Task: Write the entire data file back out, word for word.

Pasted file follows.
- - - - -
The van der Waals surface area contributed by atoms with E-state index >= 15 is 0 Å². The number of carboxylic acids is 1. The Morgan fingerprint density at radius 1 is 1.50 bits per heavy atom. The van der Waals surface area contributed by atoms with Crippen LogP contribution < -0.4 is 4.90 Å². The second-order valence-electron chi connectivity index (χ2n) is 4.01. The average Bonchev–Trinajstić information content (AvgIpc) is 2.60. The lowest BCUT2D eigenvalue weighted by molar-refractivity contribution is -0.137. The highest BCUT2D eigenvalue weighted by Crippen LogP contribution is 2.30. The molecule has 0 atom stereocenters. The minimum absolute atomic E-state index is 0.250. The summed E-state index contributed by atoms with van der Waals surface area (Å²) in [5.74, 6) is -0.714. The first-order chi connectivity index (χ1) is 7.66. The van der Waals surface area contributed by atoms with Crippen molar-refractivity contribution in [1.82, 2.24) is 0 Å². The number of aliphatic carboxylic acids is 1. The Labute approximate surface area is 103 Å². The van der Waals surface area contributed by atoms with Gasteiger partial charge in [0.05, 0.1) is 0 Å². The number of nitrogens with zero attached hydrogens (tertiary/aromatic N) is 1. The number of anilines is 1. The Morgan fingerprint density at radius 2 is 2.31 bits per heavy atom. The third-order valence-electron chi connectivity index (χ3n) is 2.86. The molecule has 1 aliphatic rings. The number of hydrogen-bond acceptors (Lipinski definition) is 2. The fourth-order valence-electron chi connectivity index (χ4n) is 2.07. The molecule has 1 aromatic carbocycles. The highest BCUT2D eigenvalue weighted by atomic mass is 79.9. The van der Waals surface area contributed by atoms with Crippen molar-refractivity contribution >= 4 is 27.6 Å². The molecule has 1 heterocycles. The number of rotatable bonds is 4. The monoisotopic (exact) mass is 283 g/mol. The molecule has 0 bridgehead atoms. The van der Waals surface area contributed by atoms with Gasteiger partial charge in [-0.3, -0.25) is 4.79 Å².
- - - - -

The van der Waals surface area contributed by atoms with E-state index >= 15 is 0 Å². The number of carboxylic acids is 1. The Morgan fingerprint density at radius 1 is 1.50 bits per heavy atom. The van der Waals surface area contributed by atoms with Crippen LogP contribution < -0.4 is 4.90 Å². The second-order valence-electron chi connectivity index (χ2n) is 4.01. The average Bonchev–Trinajstić information content (AvgIpc) is 2.60. The lowest BCUT2D eigenvalue weighted by molar-refractivity contribution is -0.137. The highest BCUT2D eigenvalue weighted by Crippen LogP contribution is 2.30. The molecule has 0 atom stereocenters. The minimum absolute atomic E-state index is 0.250. The summed E-state index contributed by atoms with van der Waals surface area (Å²) in [5.74, 6) is -0.714. The first-order chi connectivity index (χ1) is 7.66. The van der Waals surface area contributed by atoms with Crippen molar-refractivity contribution in [1.82, 2.24) is 0 Å². The number of aliphatic carboxylic acids is 1. The Labute approximate surface area is 103 Å². The van der Waals surface area contributed by atoms with Gasteiger partial charge in [0.05, 0.1) is 0 Å². The number of nitrogens with zero attached hydrogens (tertiary/aromatic N) is 1. The number of anilines is 1. The Morgan fingerprint density at radius 2 is 2.31 bits per heavy atom. The third-order valence-electron chi connectivity index (χ3n) is 2.86. The molecule has 1 aliphatic rings. The number of hydrogen-bond acceptors (Lipinski definition) is 2. The fourth-order valence-electron chi connectivity index (χ4n) is 2.07. The molecule has 1 aromatic carbocycles. The highest BCUT2D eigenvalue weighted by atomic mass is 79.9. The van der Waals surface area contributed by atoms with Crippen molar-refractivity contribution >= 4 is 27.6 Å². The molecule has 1 heterocycles. The number of rotatable bonds is 4. The monoisotopic (exact) mass is 283 g/mol. The molecule has 0 bridgehead atoms. The van der Waals surface area contributed by atoms with Gasteiger partial charge in [-0.3, -0.25) is 4.79 Å².